Re: I messed up my own git tree and I don't know how to fix it.
- Date: Sun, 21 Apr 2019 14:53:12 -0400
- From: rob <drrob100@xxxxxxxxxxxx>
- Subject: Re: I messed up my own git tree and I don't know how to fix it.
git config --global core.trustctime false
git config --global core.checkStat minimal
On 4/21/19 1:22 PM, Philip Oakley wrote:
On 21/04/2019 18:07, rob wrote:
possibly. What do I do about that?
On 4/21/19 9:03 AM, Philip Oakley wrote:
On 21/04/2019 13:34, rob wrote:
didn't work. I did not get any error messages, just didn't work.
After I did
Could this be that the file timestamps are being changed in the
background and git is detecting those timestamp changes, even when
there is no change to the files.
git reset --hard
I see the same 3 files that say changes not staged for commit:
modified and it lists the same 3 files.
- Just as thought.
(In-line posting is preferred, so as to see the replies in context)
If it is that, Try
If false, the ctime differences between the index and the
working tree are ignored; useful when the inode change time
is regularly modified by something outside Git (file system
crawlers and some backup systems).
See linkgit:git-update-index. True by default.
When missing or is set to `default`, many fields in the stat
structure are checked to detect if a file has been modified
since Git looked at it. When this configuration variable is
set to `minimal`, sub-second part of mtime and ctime, the
uid and gid of the owner of the file, the inode number (and
the device number, if Git was compiled to use it), are
excluded from the check among these fields, leaving only the
whole-second part of mtime (and ctime, if `core.trustCtime`
is set) and the filesize to be checked.
On 4/21/19 1:03 AM, Adrian H wrote:
If I understand the commands you are using correctly, you are
referencing the remote repo. You need to reference the local repo.
So try using the following commands:
git checkout -- alecthomas/gometalinter
git checkout -- kisielk/errcheck
git checkout -- rogpeppe/godef
Or if those are the only files that have been modified, then you can
use the following single command:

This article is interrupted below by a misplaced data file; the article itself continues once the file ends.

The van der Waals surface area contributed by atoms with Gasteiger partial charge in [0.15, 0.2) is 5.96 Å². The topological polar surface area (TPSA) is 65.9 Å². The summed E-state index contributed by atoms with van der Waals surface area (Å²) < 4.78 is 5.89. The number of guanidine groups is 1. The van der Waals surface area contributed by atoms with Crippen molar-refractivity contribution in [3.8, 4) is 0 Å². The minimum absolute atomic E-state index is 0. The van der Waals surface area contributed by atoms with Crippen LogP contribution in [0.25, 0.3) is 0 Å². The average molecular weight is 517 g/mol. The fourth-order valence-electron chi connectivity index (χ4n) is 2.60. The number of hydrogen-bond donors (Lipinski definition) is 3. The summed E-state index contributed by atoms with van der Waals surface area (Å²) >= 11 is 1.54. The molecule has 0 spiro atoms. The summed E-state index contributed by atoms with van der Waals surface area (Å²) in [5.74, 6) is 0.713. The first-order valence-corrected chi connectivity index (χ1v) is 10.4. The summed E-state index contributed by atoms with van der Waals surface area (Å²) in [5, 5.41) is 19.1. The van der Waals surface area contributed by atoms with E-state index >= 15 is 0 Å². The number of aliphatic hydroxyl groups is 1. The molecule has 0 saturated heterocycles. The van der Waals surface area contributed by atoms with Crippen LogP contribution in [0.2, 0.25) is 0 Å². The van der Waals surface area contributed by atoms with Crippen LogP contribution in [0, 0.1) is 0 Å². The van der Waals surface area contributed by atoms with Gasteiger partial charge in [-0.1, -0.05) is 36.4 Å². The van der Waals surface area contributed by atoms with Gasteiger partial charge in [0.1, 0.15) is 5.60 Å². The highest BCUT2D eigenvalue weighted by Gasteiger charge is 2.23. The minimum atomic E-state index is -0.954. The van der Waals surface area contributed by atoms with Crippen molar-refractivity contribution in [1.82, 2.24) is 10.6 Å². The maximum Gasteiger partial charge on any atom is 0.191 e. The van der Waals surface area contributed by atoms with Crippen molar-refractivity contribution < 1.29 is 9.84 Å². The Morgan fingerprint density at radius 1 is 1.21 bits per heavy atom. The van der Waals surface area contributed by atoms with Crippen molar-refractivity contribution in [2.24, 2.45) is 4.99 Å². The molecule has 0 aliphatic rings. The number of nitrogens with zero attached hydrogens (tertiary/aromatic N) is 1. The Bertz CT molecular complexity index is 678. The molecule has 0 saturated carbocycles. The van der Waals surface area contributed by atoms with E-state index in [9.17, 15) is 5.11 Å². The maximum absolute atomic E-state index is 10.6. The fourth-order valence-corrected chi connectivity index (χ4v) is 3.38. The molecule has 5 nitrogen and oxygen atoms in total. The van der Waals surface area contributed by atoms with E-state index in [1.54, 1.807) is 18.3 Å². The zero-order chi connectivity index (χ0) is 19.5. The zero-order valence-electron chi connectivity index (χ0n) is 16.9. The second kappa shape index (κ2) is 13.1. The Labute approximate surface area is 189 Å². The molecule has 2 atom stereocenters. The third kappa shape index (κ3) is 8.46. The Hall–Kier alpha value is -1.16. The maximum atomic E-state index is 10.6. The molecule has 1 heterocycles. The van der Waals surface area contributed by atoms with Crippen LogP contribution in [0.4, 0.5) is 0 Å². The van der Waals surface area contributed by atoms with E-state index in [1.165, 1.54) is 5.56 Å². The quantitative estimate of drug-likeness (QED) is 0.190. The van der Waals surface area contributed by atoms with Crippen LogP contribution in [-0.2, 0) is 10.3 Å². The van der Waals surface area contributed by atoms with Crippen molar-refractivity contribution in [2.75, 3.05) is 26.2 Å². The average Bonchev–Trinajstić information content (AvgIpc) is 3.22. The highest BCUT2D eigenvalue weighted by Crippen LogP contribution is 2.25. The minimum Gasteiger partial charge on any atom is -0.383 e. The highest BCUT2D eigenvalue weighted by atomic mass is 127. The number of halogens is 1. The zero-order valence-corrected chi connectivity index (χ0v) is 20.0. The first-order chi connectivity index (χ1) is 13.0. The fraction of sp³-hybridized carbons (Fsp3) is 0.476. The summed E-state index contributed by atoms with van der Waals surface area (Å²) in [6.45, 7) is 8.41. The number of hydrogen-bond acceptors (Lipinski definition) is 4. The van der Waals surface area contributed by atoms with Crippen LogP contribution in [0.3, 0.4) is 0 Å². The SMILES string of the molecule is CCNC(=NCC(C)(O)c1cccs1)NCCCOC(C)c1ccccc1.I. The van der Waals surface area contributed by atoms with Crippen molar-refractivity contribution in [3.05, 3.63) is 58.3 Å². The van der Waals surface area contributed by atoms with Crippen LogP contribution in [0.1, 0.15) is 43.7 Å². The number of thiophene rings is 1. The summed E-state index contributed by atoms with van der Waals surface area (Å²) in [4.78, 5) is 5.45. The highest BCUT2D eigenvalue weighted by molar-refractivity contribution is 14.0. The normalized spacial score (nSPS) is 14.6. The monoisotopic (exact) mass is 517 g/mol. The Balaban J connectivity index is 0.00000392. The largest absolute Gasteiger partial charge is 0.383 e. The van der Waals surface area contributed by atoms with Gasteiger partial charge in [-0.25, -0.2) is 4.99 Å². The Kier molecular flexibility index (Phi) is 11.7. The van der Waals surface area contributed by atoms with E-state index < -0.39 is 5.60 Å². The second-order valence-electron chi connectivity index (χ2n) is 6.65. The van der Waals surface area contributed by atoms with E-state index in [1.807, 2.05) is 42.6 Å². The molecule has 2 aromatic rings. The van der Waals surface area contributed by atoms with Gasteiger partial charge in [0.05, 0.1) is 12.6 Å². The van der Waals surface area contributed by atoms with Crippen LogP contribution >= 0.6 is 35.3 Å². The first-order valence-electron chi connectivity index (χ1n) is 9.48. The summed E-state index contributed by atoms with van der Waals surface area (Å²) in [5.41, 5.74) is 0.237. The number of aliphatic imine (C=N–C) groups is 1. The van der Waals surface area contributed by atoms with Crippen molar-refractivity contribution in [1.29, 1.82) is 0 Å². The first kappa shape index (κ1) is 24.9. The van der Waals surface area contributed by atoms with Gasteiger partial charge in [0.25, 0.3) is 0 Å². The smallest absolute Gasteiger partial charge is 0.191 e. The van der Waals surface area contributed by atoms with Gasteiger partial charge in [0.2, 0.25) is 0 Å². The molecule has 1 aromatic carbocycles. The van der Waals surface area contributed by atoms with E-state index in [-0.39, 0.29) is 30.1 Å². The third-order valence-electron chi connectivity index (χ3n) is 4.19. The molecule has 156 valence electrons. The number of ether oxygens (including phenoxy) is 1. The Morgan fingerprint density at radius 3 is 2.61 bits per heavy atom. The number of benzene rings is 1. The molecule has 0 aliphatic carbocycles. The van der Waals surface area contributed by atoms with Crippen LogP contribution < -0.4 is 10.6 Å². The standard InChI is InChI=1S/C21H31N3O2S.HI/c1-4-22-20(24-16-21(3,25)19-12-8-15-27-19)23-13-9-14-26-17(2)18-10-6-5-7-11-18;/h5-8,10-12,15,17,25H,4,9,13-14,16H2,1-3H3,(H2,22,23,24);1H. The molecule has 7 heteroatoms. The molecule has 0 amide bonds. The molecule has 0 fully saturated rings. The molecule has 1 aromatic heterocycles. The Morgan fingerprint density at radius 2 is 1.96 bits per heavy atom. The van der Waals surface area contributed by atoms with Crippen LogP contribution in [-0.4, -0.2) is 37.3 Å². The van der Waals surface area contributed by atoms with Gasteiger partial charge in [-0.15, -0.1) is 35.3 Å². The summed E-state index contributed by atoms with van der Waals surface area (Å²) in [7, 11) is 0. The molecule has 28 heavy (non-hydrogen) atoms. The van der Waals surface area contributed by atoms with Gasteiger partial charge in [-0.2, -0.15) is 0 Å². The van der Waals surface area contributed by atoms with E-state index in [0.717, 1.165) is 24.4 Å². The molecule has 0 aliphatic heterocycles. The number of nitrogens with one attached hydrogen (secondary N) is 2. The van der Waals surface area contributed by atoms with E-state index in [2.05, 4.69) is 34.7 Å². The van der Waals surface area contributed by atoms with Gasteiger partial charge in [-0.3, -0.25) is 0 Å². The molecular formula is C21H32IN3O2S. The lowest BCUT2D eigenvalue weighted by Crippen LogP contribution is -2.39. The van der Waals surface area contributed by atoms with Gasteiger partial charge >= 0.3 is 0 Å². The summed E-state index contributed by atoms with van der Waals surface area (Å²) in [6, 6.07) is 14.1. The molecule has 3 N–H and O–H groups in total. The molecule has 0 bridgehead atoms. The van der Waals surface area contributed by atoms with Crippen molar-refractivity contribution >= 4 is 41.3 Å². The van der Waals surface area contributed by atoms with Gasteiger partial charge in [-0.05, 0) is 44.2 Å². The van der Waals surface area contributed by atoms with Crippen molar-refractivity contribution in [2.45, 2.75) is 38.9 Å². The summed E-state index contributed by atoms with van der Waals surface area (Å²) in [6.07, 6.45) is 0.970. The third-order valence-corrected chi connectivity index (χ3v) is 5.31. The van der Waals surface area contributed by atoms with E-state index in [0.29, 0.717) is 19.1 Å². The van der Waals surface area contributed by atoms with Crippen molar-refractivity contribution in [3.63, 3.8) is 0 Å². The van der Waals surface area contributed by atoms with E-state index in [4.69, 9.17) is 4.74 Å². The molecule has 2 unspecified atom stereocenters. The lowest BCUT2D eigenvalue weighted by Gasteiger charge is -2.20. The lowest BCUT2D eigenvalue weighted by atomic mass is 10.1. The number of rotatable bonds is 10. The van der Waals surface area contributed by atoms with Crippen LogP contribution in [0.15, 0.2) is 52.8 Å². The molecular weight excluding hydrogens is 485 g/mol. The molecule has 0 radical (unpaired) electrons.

git reset --hard
and that will reset all files that have not been staged.
On Sat, Apr 20, 2019 at 11:22 PM rob <drrob100@xxxxxxxxxxxx> wrote:
I have my own code at a github repository, using Go. Part of
libraries not part of the official Go people is by using a system
call go get. This essentially uses git to, well, go get source
Mine are at github.com and golang.org. My computer runs
I used goland IDE from jetbrains to run go fmt on my entire project.
Now I am getting this message that I cannot get rid of:
changes not staged for commit:
modified: github.com/alecthomas/gometalinter (modified content)
modified: github.com/kisielk/errcheck (modified content)
modified: github.com/rogpeppe/godef (modified content)
I do not want any changes to central repos to be tracked or
but I cannot undo this. I tried, for example,
git checkout -- github.com/alecthomas/gometalinter
I don't get an error message but it does not do anything. The
not changes, and git status show me the same information, ie, these
files have changes not staged for commit.
I do not know how to restore these files to the state they were
the repo, and to have my own git tree not to flag this as an
alteration. Running rm -rfv on the repos on my computer, then
go get to restore them does not change git status. It still sahs
not stated for commit: modified.
This happens for the above 3 tree items.
How do I restore these to the github remote repository condition
have my own git tree mark these as changed?